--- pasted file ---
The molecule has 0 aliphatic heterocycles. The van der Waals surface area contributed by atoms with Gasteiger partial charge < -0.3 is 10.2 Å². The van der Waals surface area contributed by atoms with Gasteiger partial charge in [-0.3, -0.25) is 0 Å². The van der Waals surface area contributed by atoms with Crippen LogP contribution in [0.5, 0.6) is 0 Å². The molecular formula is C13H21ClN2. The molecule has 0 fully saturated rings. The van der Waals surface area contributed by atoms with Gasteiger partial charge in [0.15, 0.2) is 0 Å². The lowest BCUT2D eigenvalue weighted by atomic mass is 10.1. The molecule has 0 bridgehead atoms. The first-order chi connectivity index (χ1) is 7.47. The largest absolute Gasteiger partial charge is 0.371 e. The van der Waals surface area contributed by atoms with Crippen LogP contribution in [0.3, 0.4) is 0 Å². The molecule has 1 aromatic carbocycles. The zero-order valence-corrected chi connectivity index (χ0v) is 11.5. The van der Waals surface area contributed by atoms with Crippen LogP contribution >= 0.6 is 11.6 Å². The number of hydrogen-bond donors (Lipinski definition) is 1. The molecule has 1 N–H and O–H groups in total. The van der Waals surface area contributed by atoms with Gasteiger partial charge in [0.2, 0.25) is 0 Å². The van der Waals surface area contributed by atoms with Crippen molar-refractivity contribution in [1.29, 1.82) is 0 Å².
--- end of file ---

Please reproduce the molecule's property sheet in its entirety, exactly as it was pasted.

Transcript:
The molecule has 0 aliphatic heterocycles. The van der Waals surface area contributed by atoms with Gasteiger partial charge < -0.3 is 10.2 Å². The van der Waals surface area contributed by atoms with Gasteiger partial charge in [-0.3, -0.25) is 0 Å². The van der Waals surface area contributed by atoms with Crippen LogP contribution in [0.5, 0.6) is 0 Å². The molecular formula is C13H21ClN2. The molecule has 0 fully saturated rings. The van der Waals surface area contributed by atoms with Gasteiger partial charge in [0.15, 0.2) is 0 Å². The lowest BCUT2D eigenvalue weighted by atomic mass is 10.1. The molecule has 0 bridgehead atoms. The first-order chi connectivity index (χ1) is 7.47. The largest absolute Gasteiger partial charge is 0.371 e. The van der Waals surface area contributed by atoms with Crippen LogP contribution in [0.3, 0.4) is 0 Å². The molecule has 1 aromatic carbocycles. The zero-order valence-corrected chi connectivity index (χ0v) is 11.5. The van der Waals surface area contributed by atoms with Crippen LogP contribution >= 0.6 is 11.6 Å². The number of hydrogen-bond donors (Lipinski definition) is 1. The molecule has 1 N–H and O–H groups in total. The van der Waals surface area contributed by atoms with Gasteiger partial charge in [0.2, 0.25) is 0 Å². The van der Waals surface area contributed by atoms with Crippen molar-refractivity contribution in [1.29, 1.82) is 0 Å².